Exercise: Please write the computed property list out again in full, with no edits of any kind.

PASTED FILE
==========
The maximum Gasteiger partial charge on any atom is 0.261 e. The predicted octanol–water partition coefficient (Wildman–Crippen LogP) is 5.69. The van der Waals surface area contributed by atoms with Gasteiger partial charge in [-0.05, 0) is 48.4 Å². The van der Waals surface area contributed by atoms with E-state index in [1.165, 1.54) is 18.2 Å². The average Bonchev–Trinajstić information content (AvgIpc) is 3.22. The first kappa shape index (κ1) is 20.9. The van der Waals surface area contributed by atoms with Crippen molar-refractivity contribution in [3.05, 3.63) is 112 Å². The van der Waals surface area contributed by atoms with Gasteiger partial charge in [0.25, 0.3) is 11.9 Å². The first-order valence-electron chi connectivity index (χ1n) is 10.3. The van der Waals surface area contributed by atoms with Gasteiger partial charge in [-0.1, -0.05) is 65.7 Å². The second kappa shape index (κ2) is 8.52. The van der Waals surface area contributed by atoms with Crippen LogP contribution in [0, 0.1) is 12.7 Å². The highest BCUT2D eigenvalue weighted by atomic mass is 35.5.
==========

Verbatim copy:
The maximum Gasteiger partial charge on any atom is 0.261 e. The predicted octanol–water partition coefficient (Wildman–Crippen LogP) is 5.69. The van der Waals surface area contributed by atoms with Gasteiger partial charge in [-0.05, 0) is 48.4 Å². The van der Waals surface area contributed by atoms with E-state index in [1.165, 1.54) is 18.2 Å². The average Bonchev–Trinajstić information content (AvgIpc) is 3.22. The first kappa shape index (κ1) is 20.9. The van der Waals surface area contributed by atoms with Crippen molar-refractivity contribution in [3.05, 3.63) is 112 Å². The van der Waals surface area contributed by atoms with Gasteiger partial charge in [0.25, 0.3) is 11.9 Å². The first-order valence-electron chi connectivity index (χ1n) is 10.3. The van der Waals surface area contributed by atoms with Gasteiger partial charge in [-0.1, -0.05) is 65.7 Å². The second kappa shape index (κ2) is 8.52. The van der Waals surface area contributed by atoms with Crippen LogP contribution in [0, 0.1) is 12.7 Å². The highest BCUT2D eigenvalue weighted by atomic mass is 35.5.